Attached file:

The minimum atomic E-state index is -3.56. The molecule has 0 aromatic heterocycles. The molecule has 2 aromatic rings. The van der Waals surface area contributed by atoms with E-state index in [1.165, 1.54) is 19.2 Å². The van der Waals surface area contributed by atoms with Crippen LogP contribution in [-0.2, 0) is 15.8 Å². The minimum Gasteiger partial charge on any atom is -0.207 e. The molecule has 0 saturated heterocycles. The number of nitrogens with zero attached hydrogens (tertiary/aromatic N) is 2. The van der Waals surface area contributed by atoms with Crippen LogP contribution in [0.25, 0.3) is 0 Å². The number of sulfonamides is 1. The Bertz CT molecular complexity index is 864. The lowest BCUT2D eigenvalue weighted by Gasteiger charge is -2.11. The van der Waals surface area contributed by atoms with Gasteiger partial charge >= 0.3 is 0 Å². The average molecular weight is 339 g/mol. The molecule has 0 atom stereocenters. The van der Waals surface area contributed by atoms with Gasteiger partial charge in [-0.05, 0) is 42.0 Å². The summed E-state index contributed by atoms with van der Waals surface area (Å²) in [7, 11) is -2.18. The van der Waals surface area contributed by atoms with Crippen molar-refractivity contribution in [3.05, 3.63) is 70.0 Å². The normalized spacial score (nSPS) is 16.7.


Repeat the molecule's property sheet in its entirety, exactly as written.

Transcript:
The minimum atomic E-state index is -3.56. The molecule has 0 aromatic heterocycles. The molecule has 2 aromatic rings. The van der Waals surface area contributed by atoms with E-state index in [1.165, 1.54) is 19.2 Å². The van der Waals surface area contributed by atoms with Crippen LogP contribution in [-0.2, 0) is 15.8 Å². The minimum Gasteiger partial charge on any atom is -0.207 e. The molecule has 0 saturated heterocycles. The number of nitrogens with zero attached hydrogens (tertiary/aromatic N) is 2. The van der Waals surface area contributed by atoms with Crippen LogP contribution in [0.25, 0.3) is 0 Å². The number of sulfonamides is 1. The Bertz CT molecular complexity index is 864. The lowest BCUT2D eigenvalue weighted by Gasteiger charge is -2.11. The van der Waals surface area contributed by atoms with Gasteiger partial charge >= 0.3 is 0 Å². The average molecular weight is 339 g/mol. The molecule has 0 atom stereocenters. The van der Waals surface area contributed by atoms with Gasteiger partial charge in [-0.05, 0) is 42.0 Å². The summed E-state index contributed by atoms with van der Waals surface area (Å²) in [7, 11) is -2.18. The van der Waals surface area contributed by atoms with Crippen molar-refractivity contribution in [3.05, 3.63) is 70.0 Å². The normalized spacial score (nSPS) is 16.7.